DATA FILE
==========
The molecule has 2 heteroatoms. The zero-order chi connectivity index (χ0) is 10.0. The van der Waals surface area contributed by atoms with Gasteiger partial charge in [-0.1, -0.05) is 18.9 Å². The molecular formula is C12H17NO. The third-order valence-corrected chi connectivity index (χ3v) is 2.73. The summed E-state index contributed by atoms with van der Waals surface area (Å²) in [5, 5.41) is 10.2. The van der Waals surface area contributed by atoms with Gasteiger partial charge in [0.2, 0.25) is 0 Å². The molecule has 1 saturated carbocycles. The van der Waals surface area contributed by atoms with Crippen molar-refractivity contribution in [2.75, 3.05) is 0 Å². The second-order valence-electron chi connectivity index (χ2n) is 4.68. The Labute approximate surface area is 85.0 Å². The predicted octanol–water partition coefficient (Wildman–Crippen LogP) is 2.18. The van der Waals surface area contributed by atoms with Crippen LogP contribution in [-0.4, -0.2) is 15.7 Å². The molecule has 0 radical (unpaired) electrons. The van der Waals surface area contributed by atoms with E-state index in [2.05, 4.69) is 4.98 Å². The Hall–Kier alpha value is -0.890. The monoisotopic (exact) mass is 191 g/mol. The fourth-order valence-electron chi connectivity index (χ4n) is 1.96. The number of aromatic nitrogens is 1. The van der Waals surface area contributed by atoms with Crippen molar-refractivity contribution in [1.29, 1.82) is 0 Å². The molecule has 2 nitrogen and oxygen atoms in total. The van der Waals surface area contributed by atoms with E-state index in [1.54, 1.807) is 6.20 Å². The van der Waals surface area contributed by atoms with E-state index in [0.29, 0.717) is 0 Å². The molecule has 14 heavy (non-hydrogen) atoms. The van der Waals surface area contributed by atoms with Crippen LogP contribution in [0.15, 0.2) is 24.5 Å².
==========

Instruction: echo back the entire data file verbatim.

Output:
The molecule has 2 heteroatoms. The zero-order chi connectivity index (χ0) is 10.0. The van der Waals surface area contributed by atoms with Gasteiger partial charge in [-0.1, -0.05) is 18.9 Å². The molecular formula is C12H17NO. The third-order valence-corrected chi connectivity index (χ3v) is 2.73. The summed E-state index contributed by atoms with van der Waals surface area (Å²) in [5, 5.41) is 10.2. The van der Waals surface area contributed by atoms with Gasteiger partial charge in [0.2, 0.25) is 0 Å². The molecule has 1 saturated carbocycles. The van der Waals surface area contributed by atoms with Crippen molar-refractivity contribution in [2.75, 3.05) is 0 Å². The second-order valence-electron chi connectivity index (χ2n) is 4.68. The Labute approximate surface area is 85.0 Å². The predicted octanol–water partition coefficient (Wildman–Crippen LogP) is 2.18. The van der Waals surface area contributed by atoms with Crippen LogP contribution in [-0.4, -0.2) is 15.7 Å². The molecule has 0 radical (unpaired) electrons. The van der Waals surface area contributed by atoms with E-state index in [2.05, 4.69) is 4.98 Å². The Hall–Kier alpha value is -0.890. The monoisotopic (exact) mass is 191 g/mol. The fourth-order valence-electron chi connectivity index (χ4n) is 1.96. The number of aromatic nitrogens is 1. The van der Waals surface area contributed by atoms with Crippen molar-refractivity contribution in [1.29, 1.82) is 0 Å². The molecule has 2 nitrogen and oxygen atoms in total. The van der Waals surface area contributed by atoms with E-state index in [1.54, 1.807) is 6.20 Å². The van der Waals surface area contributed by atoms with E-state index in [0.29, 0.717) is 0 Å². The molecule has 14 heavy (non-hydrogen) atoms. The van der Waals surface area contributed by atoms with Crippen LogP contribution in [0.15, 0.2) is 24.5 Å².